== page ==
What Do You Say To Someone On Yom Kippur?

When it comes to Jewish holidays, Yom Kippur is one of the most significant. Considered a high holy day, Jewish people around the world observe it by fasting, praying, and asking forgiveness for the sins they’ve committed.

If it sounds rather intense, it is. It’s not a day of celebration, but rather a solemn, pensive time of reflection and contemplation, which is why phrases like “Merry Yom Kippur!” and “Happy Yom Kippur!” just don’t hit the right notes.

First, a bit more about Yom Kippur

The day’s name comes from the Hebrew words yōm, which means “day,” and kippūr, which means “atonement.” That’s why Yom Kippur is also referred to as the Day of Atonement. Atonement means “satisfaction or reparation for a wrong or injury; amends.” It stems from the phrases at one or at oon, which mean “in harmony,” as translated from the Medieval Latin word adūnāmentum. It’s also comparable to the Middle English word onement, which means “unity.” Other words for atone include apologize, appease, correct, and reconcile.

Learn more about Yom Kippur and how it is discussed here.

Yom Kippur lasts for 25 hours, during which time Jewish people abstain from food and drink and spend most of the time reciting prayers of repentance in their synagogue for all the wrongs they’ve committed.

The origins of Yom Kippur trace back to biblical times, when Moses broke the Ten Commandments because he was so angered by people worshipping a golden calf. Because the people atoned for their sin, God gave Moses another set of the commandments, and all was forgiven.

Yom Kippur is part of a 10-day period known as the Yamim Nora-im (“Days of Awe” or “High Holidays”), which begins with Rosh Hashanah. Yom Kippur falls on the 10th day of the month of Tishri (the first month of the Jewish calendar) and closes out the holiday. It’s believed that one’s fate is written on the first day of Rosh Hashanah and then sealed on Yom Kippur.

We have even more to say about the significance of Rosh Hashanah here.

What to say to someone on Yom Kippur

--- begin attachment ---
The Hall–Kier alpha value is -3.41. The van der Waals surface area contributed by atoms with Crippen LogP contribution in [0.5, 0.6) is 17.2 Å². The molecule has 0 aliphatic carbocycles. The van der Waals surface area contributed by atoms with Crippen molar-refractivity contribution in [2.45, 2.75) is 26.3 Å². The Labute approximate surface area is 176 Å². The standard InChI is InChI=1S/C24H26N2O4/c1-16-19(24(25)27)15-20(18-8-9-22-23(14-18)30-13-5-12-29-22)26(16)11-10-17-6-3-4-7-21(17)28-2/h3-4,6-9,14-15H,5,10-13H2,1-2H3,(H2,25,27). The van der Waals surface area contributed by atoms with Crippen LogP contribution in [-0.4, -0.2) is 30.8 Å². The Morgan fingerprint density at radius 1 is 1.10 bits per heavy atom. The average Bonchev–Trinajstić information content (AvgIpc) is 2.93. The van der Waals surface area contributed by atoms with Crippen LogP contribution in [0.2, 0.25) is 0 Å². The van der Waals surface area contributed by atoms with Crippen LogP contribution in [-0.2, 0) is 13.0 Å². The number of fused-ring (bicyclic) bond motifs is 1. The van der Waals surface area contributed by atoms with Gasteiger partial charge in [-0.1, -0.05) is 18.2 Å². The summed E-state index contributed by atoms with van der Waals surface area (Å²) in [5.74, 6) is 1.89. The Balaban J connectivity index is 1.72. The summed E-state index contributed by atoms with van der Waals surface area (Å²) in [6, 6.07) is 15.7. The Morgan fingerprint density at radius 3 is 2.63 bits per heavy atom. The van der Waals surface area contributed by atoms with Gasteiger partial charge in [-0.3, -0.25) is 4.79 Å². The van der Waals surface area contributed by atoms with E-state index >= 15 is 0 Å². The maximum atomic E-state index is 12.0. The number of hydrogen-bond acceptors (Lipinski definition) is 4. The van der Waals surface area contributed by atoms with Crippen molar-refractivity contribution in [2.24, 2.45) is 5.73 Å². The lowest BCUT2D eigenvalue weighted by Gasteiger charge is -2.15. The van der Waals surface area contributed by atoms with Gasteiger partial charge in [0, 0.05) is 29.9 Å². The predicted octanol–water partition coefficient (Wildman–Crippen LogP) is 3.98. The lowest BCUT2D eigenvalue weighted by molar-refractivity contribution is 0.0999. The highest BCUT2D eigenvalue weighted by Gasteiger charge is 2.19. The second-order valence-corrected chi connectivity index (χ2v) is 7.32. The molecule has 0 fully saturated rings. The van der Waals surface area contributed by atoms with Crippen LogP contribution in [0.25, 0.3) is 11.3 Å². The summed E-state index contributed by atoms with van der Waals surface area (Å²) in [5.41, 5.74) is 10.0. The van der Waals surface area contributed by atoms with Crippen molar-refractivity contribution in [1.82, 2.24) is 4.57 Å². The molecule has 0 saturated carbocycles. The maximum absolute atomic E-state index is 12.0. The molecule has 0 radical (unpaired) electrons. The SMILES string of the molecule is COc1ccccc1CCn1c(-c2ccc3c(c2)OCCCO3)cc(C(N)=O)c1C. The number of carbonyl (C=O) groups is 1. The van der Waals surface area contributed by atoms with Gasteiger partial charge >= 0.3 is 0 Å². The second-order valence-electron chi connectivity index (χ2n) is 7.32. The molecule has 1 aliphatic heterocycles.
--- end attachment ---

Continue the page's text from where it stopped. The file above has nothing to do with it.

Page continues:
Yom Kippur isn’t necessarily a day of sadness, so your greetings need not be grave or somber. You should, however, keep in mind the contemplative nature of the day and make them warm and sincere. Some suggestions include:

  • G’mar chatima tovah: (pronounced gih-mar chah-tee-mah toe-vah) or g’mar tov, for short. This Hebrew phrase means “a good final sealing.” This refers to sealing one’s fate on this day.
  • Tzom kal: (pronounced tzome kahl), which means “easy fast.” In English you could say, “I hope you have an easy fast,” or because of the significance of the fast, some suggest saying, “Have a meaningful fast.”
  • Yom tov: This generic Hebrew greeting can be used on Yom Kippur or any other day for that matter, as it means “good day.” You could also use the Yiddish version of this phrase: gut yontiff (pronounced goot yuhn-tif).
  • Chag sameach: (pronounced chahg sah-may-ach) This phrase means “happy holiday,” so it’s a good one to have in your pocket for any Jewish holiday.

As you can see, there are plenty of options when it comes to Yom Kippur greetings, and those observing will appreciate you acknowledging it, even if your pronunciation of any of these phrases isn’t perfect.

As for what not to say, “Want a donut?” would be right up there. Save that for when the Yom Kippur ends, as that’s a time of celebration and breaking the fast.

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